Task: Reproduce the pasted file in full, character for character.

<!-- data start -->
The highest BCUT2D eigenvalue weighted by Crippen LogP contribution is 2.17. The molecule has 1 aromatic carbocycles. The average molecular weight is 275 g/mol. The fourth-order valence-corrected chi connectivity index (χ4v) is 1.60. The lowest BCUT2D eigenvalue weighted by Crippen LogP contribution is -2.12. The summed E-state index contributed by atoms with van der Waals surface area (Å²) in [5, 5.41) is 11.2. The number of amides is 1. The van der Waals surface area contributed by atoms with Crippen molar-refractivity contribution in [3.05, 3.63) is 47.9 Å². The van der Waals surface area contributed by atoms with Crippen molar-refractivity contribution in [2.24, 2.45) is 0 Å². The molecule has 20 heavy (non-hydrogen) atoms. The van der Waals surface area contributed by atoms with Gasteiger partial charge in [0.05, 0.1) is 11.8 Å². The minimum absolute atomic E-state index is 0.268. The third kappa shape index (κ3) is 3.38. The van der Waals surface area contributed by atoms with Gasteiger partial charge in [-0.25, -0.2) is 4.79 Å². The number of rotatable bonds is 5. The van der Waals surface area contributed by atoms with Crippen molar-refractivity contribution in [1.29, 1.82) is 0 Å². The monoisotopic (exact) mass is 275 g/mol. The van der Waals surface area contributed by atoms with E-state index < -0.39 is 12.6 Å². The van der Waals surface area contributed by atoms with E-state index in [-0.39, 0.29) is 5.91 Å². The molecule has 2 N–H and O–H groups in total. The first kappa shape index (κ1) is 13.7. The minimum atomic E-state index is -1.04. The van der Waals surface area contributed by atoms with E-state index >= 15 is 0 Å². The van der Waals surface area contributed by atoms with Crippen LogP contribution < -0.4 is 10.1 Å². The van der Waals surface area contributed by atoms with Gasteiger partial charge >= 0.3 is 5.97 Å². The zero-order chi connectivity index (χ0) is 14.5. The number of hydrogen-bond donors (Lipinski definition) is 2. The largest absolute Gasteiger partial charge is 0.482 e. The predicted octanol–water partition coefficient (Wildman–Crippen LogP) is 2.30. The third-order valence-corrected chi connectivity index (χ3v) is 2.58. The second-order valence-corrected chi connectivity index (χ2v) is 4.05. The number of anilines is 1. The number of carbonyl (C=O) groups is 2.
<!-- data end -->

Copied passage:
The highest BCUT2D eigenvalue weighted by Crippen LogP contribution is 2.17. The molecule has 1 aromatic carbocycles. The average molecular weight is 275 g/mol. The fourth-order valence-corrected chi connectivity index (χ4v) is 1.60. The lowest BCUT2D eigenvalue weighted by Crippen LogP contribution is -2.12. The summed E-state index contributed by atoms with van der Waals surface area (Å²) in [5, 5.41) is 11.2. The number of amides is 1. The van der Waals surface area contributed by atoms with Crippen molar-refractivity contribution in [3.05, 3.63) is 47.9 Å². The van der Waals surface area contributed by atoms with Crippen molar-refractivity contribution in [2.24, 2.45) is 0 Å². The molecule has 20 heavy (non-hydrogen) atoms. The van der Waals surface area contributed by atoms with Gasteiger partial charge in [0.05, 0.1) is 11.8 Å². The minimum absolute atomic E-state index is 0.268. The third kappa shape index (κ3) is 3.38. The van der Waals surface area contributed by atoms with Gasteiger partial charge in [-0.25, -0.2) is 4.79 Å². The number of rotatable bonds is 5. The van der Waals surface area contributed by atoms with Crippen molar-refractivity contribution in [1.29, 1.82) is 0 Å². The monoisotopic (exact) mass is 275 g/mol. The van der Waals surface area contributed by atoms with E-state index < -0.39 is 12.6 Å². The van der Waals surface area contributed by atoms with E-state index in [-0.39, 0.29) is 5.91 Å². The molecule has 2 N–H and O–H groups in total. The first kappa shape index (κ1) is 13.7. The minimum atomic E-state index is -1.04. The van der Waals surface area contributed by atoms with E-state index >= 15 is 0 Å². The van der Waals surface area contributed by atoms with Crippen LogP contribution < -0.4 is 10.1 Å². The van der Waals surface area contributed by atoms with Gasteiger partial charge >= 0.3 is 5.97 Å². The zero-order chi connectivity index (χ0) is 14.5. The number of hydrogen-bond donors (Lipinski definition) is 2. The largest absolute Gasteiger partial charge is 0.482 e. The predicted octanol–water partition coefficient (Wildman–Crippen LogP) is 2.30. The third-order valence-corrected chi connectivity index (χ3v) is 2.58. The second-order valence-corrected chi connectivity index (χ2v) is 4.05. The number of anilines is 1. The number of carbonyl (C=O) groups is 2.